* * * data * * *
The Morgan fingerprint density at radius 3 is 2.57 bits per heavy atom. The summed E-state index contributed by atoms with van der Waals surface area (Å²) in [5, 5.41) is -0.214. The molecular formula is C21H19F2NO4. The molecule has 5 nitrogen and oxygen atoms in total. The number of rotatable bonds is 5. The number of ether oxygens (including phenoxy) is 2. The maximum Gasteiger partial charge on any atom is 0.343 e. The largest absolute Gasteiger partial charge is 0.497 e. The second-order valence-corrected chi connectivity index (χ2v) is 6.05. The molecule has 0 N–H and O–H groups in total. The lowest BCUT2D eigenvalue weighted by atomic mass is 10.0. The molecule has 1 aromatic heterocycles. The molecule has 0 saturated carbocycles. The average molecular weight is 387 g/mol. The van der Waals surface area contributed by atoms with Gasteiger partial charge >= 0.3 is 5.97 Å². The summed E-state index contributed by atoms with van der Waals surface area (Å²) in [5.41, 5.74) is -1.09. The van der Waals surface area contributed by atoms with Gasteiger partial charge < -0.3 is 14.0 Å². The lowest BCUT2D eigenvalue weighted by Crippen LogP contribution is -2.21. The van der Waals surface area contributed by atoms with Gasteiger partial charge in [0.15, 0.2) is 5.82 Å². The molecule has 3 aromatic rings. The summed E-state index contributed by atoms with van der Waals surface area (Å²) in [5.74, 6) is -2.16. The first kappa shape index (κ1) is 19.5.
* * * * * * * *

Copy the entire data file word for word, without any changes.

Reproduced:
The Morgan fingerprint density at radius 3 is 2.57 bits per heavy atom. The summed E-state index contributed by atoms with van der Waals surface area (Å²) in [5, 5.41) is -0.214. The molecular formula is C21H19F2NO4. The molecule has 5 nitrogen and oxygen atoms in total. The number of rotatable bonds is 5. The number of ether oxygens (including phenoxy) is 2. The maximum Gasteiger partial charge on any atom is 0.343 e. The largest absolute Gasteiger partial charge is 0.497 e. The second-order valence-corrected chi connectivity index (χ2v) is 6.05. The molecule has 0 N–H and O–H groups in total. The lowest BCUT2D eigenvalue weighted by atomic mass is 10.0. The molecule has 1 aromatic heterocycles. The molecule has 0 saturated carbocycles. The average molecular weight is 387 g/mol. The van der Waals surface area contributed by atoms with Gasteiger partial charge >= 0.3 is 5.97 Å². The summed E-state index contributed by atoms with van der Waals surface area (Å²) in [5.41, 5.74) is -1.09. The van der Waals surface area contributed by atoms with Gasteiger partial charge < -0.3 is 14.0 Å². The lowest BCUT2D eigenvalue weighted by Crippen LogP contribution is -2.21. The van der Waals surface area contributed by atoms with Gasteiger partial charge in [0.15, 0.2) is 5.82 Å². The molecule has 3 aromatic rings. The summed E-state index contributed by atoms with van der Waals surface area (Å²) in [5.74, 6) is -2.16. The first kappa shape index (κ1) is 19.5.